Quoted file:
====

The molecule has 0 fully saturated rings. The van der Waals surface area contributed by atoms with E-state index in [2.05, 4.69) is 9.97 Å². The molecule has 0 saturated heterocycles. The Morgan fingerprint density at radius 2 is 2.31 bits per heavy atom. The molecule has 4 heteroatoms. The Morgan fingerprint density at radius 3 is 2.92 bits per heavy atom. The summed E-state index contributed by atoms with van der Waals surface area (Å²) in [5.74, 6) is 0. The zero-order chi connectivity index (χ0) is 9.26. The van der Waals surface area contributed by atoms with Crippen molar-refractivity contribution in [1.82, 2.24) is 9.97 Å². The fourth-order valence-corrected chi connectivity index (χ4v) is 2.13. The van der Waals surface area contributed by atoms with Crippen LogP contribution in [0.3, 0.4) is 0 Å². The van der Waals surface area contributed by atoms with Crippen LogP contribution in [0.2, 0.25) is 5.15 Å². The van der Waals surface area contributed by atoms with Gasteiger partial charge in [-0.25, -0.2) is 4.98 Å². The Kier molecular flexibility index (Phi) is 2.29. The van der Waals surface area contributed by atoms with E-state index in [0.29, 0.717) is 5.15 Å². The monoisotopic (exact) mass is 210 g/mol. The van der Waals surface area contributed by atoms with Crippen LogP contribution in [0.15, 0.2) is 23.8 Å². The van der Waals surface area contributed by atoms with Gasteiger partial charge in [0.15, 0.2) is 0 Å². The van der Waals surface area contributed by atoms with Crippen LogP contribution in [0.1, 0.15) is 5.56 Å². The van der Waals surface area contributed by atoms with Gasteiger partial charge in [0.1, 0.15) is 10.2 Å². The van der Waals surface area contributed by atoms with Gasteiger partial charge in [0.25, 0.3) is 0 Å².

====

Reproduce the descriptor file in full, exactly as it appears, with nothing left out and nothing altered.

The molecule has 0 fully saturated rings. The van der Waals surface area contributed by atoms with E-state index in [2.05, 4.69) is 9.97 Å². The molecule has 0 saturated heterocycles. The Morgan fingerprint density at radius 2 is 2.31 bits per heavy atom. The molecule has 4 heteroatoms. The Morgan fingerprint density at radius 3 is 2.92 bits per heavy atom. The summed E-state index contributed by atoms with van der Waals surface area (Å²) in [5.74, 6) is 0. The zero-order chi connectivity index (χ0) is 9.26. The van der Waals surface area contributed by atoms with Crippen molar-refractivity contribution in [1.82, 2.24) is 9.97 Å². The fourth-order valence-corrected chi connectivity index (χ4v) is 2.13. The van der Waals surface area contributed by atoms with Crippen LogP contribution in [0.3, 0.4) is 0 Å². The van der Waals surface area contributed by atoms with Crippen LogP contribution in [0.2, 0.25) is 5.15 Å². The van der Waals surface area contributed by atoms with Gasteiger partial charge in [-0.25, -0.2) is 4.98 Å². The Kier molecular flexibility index (Phi) is 2.29. The van der Waals surface area contributed by atoms with E-state index in [0.29, 0.717) is 5.15 Å². The monoisotopic (exact) mass is 210 g/mol. The van der Waals surface area contributed by atoms with Crippen LogP contribution in [0.15, 0.2) is 23.8 Å². The van der Waals surface area contributed by atoms with Gasteiger partial charge in [0.15, 0.2) is 0 Å². The van der Waals surface area contributed by atoms with Crippen LogP contribution in [0.1, 0.15) is 5.56 Å². The van der Waals surface area contributed by atoms with Gasteiger partial charge in [0.1, 0.15) is 10.2 Å². The van der Waals surface area contributed by atoms with Gasteiger partial charge in [0.25, 0.3) is 0 Å².